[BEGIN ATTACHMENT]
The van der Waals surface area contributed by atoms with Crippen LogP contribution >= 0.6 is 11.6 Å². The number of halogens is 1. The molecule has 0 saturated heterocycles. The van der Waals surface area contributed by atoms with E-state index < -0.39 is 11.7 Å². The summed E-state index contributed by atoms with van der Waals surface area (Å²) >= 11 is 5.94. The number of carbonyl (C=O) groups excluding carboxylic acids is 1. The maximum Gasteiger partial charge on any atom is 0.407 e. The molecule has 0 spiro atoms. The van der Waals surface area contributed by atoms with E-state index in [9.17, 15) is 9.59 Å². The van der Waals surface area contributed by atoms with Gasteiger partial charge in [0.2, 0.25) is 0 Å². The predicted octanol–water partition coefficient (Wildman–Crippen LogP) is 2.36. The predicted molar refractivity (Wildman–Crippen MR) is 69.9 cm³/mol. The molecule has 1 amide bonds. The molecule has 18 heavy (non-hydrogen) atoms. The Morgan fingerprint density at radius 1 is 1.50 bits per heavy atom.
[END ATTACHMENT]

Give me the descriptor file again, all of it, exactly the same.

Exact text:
The van der Waals surface area contributed by atoms with Crippen LogP contribution >= 0.6 is 11.6 Å². The number of halogens is 1. The molecule has 0 saturated heterocycles. The van der Waals surface area contributed by atoms with E-state index < -0.39 is 11.7 Å². The summed E-state index contributed by atoms with van der Waals surface area (Å²) >= 11 is 5.94. The number of carbonyl (C=O) groups excluding carboxylic acids is 1. The maximum Gasteiger partial charge on any atom is 0.407 e. The molecule has 0 spiro atoms. The van der Waals surface area contributed by atoms with E-state index in [9.17, 15) is 9.59 Å². The van der Waals surface area contributed by atoms with Gasteiger partial charge in [0.2, 0.25) is 0 Å². The predicted octanol–water partition coefficient (Wildman–Crippen LogP) is 2.36. The predicted molar refractivity (Wildman–Crippen MR) is 69.9 cm³/mol. The molecule has 1 amide bonds. The molecule has 18 heavy (non-hydrogen) atoms. The Morgan fingerprint density at radius 1 is 1.50 bits per heavy atom.